There are some references no child will grasp, and Inside Out is agreeably secure in the knowledge that it doesn't matter, that understanding can be a gradient, that there are enough bright colors and bits of physicality to keep younger viewers entertained even if they don't immediately appreciate the bit about cell phone numbers or YA-influenced fantasy boyfriends. The mental obstacle course Joy and Sadness have to navigate to get back to Headquarters is the most conventional part of the movie, but the characters' journey through it carries the movie to some sophisticated realizations about how growing up means leaving things behind and learning that no one is or should be happy all the time.
Pixar has smuggled these themes into other movies. The Toy Story films deal with obsolescence from the POV of the object at risk of being discarded, while Finding Nemo has a father learning to loosen the reins on his son and to accept he can't be sheltered forever. But Inside Out overtly dramatizes these ideas, giving them form in the relentlessly peppy Joy, the doleful Sadness, and their companions. It basks in the bittersweetness of change — which may be its weirdest, boldest aspect.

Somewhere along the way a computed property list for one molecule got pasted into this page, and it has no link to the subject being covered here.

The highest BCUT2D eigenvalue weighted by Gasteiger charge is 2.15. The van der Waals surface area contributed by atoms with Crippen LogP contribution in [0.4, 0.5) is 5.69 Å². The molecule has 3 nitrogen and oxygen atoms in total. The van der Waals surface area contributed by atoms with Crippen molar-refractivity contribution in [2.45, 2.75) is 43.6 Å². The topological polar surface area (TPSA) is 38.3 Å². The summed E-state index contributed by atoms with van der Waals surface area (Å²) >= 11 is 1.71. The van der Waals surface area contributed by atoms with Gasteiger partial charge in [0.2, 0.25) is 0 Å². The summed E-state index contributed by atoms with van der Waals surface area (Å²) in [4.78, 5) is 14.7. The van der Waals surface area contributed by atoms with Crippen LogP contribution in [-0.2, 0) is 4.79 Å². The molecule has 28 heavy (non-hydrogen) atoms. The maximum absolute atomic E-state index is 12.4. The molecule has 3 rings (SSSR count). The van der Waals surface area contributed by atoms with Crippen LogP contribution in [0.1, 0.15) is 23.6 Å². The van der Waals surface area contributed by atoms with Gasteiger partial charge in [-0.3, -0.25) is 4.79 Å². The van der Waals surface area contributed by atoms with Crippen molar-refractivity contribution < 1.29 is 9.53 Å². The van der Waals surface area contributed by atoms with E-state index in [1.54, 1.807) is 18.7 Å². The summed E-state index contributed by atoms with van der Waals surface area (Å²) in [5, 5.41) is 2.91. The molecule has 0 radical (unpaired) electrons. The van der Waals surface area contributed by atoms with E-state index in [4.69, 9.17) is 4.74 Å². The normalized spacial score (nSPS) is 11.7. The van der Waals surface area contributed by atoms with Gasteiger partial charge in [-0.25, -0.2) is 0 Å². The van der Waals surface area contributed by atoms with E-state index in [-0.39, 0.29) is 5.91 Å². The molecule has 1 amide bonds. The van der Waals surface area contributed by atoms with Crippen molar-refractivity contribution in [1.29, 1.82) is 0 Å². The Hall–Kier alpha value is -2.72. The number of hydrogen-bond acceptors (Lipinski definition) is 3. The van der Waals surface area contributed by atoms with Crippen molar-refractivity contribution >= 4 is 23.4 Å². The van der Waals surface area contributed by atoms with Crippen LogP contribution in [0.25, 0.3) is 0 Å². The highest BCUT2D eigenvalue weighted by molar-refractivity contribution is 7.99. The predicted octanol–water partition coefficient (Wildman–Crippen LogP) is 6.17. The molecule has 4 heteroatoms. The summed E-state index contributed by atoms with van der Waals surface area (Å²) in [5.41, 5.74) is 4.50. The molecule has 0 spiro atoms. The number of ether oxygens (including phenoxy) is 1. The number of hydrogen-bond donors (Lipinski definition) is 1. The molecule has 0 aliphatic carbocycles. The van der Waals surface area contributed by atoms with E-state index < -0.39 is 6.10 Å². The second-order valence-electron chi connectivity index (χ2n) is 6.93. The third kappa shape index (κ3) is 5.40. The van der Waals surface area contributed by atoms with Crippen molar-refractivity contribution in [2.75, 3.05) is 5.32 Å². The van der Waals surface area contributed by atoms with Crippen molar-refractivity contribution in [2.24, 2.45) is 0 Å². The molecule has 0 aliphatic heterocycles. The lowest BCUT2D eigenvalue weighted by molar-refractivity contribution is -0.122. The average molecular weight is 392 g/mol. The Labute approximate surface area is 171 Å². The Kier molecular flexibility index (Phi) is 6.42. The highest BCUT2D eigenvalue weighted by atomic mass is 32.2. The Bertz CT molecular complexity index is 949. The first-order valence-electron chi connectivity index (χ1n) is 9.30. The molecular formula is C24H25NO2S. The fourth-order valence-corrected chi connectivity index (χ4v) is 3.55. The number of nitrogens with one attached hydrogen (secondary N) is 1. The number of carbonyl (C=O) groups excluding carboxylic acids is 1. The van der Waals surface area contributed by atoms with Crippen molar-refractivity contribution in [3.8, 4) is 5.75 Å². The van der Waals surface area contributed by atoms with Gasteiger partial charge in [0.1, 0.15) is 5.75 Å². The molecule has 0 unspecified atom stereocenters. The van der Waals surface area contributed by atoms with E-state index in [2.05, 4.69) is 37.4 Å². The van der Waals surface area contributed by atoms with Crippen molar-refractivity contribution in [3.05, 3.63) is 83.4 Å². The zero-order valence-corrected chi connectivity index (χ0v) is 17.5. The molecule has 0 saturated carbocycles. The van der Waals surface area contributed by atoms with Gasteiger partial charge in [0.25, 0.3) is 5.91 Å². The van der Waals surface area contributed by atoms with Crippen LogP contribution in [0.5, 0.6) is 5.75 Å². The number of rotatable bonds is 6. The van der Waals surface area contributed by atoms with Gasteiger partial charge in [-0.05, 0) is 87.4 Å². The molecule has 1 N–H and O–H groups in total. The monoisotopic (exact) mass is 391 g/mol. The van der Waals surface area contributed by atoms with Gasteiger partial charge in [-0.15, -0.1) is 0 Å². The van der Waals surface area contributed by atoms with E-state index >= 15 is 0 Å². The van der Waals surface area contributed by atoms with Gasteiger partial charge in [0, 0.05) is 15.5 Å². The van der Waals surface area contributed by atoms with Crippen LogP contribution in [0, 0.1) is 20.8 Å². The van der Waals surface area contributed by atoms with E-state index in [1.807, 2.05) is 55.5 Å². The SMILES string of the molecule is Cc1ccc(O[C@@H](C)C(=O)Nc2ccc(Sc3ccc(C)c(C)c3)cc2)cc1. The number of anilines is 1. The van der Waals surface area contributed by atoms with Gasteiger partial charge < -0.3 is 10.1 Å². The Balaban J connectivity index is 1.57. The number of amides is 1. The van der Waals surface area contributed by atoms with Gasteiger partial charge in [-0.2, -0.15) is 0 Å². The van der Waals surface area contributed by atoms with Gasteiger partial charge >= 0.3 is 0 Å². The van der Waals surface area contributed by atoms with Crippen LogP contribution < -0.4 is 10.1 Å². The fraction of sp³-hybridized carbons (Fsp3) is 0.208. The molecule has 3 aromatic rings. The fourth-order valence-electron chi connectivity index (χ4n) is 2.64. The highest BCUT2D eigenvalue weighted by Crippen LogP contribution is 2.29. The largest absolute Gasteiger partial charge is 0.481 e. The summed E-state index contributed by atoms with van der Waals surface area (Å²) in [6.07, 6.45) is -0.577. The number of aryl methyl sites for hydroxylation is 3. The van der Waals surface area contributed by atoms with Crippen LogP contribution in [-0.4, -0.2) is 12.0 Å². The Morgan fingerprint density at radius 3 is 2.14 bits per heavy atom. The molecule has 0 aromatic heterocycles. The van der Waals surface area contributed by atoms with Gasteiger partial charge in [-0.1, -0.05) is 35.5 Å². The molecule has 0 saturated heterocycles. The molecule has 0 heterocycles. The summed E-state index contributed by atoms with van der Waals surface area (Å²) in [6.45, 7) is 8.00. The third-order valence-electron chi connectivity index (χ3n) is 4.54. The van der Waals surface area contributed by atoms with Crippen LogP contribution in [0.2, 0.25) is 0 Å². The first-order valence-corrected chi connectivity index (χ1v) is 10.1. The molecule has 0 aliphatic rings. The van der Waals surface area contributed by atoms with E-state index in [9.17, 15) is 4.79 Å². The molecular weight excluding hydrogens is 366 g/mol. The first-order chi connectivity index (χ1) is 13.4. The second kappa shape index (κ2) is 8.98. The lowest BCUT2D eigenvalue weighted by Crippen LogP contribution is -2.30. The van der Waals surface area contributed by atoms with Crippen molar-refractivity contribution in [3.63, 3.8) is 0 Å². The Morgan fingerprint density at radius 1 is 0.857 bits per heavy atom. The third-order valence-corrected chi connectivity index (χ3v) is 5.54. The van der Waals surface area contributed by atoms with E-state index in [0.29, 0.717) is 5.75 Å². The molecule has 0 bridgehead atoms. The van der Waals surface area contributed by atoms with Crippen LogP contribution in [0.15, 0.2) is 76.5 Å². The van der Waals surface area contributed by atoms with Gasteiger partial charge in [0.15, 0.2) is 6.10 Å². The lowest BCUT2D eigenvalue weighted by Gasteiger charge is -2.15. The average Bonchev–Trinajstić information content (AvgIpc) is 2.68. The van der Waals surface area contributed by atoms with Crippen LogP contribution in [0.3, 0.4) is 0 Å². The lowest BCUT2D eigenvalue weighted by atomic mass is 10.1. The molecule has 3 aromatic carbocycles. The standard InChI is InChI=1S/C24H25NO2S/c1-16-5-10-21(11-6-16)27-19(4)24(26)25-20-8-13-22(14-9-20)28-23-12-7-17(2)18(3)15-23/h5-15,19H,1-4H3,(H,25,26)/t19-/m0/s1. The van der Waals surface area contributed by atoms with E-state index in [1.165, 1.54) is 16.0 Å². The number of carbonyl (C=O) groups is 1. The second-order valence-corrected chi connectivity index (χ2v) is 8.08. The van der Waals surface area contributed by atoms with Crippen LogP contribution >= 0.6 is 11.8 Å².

Inside Out is being lauded for having the biggest opening weekend at the box office for an original movie in Hollywood history — though it still came in second place to Jurassic World. And certainly during a summer in which reboots, sequels, and adaptations rule the day, Pixar's success is a rarity, one it will be following with another original story, The Good Dinosaur, due out at the end of the year. Touting originality can start to sound like lip service when audiences clearly relish movies that continue or reimagine familiar properties, and when daring ones like Mad Max: Fury Road can feel ferociously new even within the confines of a 36-year-old franchise.
But Inside Out's originality, and yes, its accompanying weirdness, deserves an honest salute for being shaped by its own goals rather than an idea of audience desires — which is what's powering our current remake culture, in which every vaguely recognizable scrap of intellectual property is being gobbled up as a potential source of some new series or movie. Hollywood has been using the familiar as a launching pad, and it's been paying off, which is why we're seeing more and more of it. Inside Out stands in the midst of all that, unapologetically ambitious and blithely unconcerned with couching itself in the familiar or the expected — like WALL-E, like Up, it is a reminder that appealing, touching stories can be found in very unexpected places, that they don't have to be engineered around what viewers already know.
Of course, it always helps to have a Pixar-level reputation and the Disney marketing machine at your back — and even Pixar bows to industry trends. Due out in 2016 is Finding Dory, with Finding Nemo director Andrew Stanton back at the helm.